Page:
Whether the plaintiffs’ theory succeeds or not, the success of the lawsuit—so far, is also groundbreaking. Legal analysts have discussed this matter and although “legal experts are uncertain as to the lawsuit’s likelihood of success, few have disputed its pioneering nature. Similar cases have been brought on the state level, but this is the first against the federal government in the United States. And in November, the case cleared a major early hurdle when U.S. District Judge Ann Aiken denied motions filed by the Obama administration, as well as the fossil fuel industry, to have the lawsuit dismissed, ordering that it should proceed to trial.” Id. Not only does this case potentially have implications in terms of what domestic litigation will succeed it, but there are also international consequences. When it was allowed to proceed, “[t]he move allowed the case to join the ranks of climate lawsuits filed in other nations, which could upend the way environmental advocacy is conducted around the world.” Id.
What will determine the success or failure of this and any other litigation that proceeds along similar theoretical lines? Savvy attorneys, certainly, but of even greater import are expert witnesses. Because this case is unprecedented, the courts cannot turn to case law or even legislation to sort out whether the theories it encompasses can succeed. Instead, judges and jurors will have to rely on the scientific and specialized knowledge of the experts in order to form educated opinions on the matter. For this type of lawsuit, several kinds of expert witnesses will be of great utility. Environmental experts are clearly needed, but there will be room for more specialized witnesses as well, such as experts in issues like fossil fuels, fracking, climate and greenhouse emissions, and the like. Experts on government and executive agency actions and guidelines will also come in handy, as will economic experts, to assess damages. Each phase of this kind of litigation will require an expert: from proving causation to determining the question on everyone’s minds: whether the federal government is a legitimate defendant and is, in fact, capable of being sued in this manner. If there are international implications, international legal experts will also come into play and be called for.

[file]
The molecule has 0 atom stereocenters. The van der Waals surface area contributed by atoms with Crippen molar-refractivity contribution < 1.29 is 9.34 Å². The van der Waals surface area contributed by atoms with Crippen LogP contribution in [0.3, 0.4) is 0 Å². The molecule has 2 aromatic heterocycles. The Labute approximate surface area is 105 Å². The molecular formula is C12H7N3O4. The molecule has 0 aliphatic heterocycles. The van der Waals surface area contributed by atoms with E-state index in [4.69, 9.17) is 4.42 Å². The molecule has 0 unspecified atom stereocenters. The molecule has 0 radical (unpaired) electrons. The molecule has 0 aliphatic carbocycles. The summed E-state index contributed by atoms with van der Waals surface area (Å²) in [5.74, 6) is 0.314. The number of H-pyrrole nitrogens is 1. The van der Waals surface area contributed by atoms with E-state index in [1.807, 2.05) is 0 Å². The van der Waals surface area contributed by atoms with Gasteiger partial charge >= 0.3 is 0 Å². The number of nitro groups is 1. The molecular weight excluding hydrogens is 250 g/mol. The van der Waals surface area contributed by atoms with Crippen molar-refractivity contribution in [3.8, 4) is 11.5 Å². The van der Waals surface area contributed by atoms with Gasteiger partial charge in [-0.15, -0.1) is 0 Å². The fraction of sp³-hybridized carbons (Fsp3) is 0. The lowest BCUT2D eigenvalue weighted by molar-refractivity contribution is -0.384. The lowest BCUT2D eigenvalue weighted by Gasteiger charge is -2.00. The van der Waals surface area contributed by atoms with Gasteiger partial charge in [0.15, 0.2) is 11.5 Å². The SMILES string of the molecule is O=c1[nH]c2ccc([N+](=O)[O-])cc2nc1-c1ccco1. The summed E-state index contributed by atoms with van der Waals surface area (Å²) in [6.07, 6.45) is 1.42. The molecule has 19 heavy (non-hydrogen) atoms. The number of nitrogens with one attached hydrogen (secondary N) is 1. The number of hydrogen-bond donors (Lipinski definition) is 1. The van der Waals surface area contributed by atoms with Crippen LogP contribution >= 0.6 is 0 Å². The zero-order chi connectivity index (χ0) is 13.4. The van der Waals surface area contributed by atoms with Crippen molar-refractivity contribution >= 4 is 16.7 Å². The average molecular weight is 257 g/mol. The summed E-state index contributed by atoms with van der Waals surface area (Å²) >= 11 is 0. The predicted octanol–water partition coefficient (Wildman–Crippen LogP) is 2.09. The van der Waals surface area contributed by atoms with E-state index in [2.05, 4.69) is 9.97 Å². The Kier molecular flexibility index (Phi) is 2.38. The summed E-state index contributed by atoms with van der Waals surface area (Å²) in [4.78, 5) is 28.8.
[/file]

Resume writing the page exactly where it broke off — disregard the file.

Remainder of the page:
Because of the vast amount of science and complex theoretical knowledge required at every stage, consulting and testifying expert witnesses will be kept busy on both sides of the equation in cases of this nature. Environmental law attorneys should be prepared for these theories and retain qualified experts early and throughout the litigation process. These expert opinions may literally spell the difference between success and failure in a case of this nature and a theory of this magnitude. Whatever the results, the implications will be felt across the country and around the world.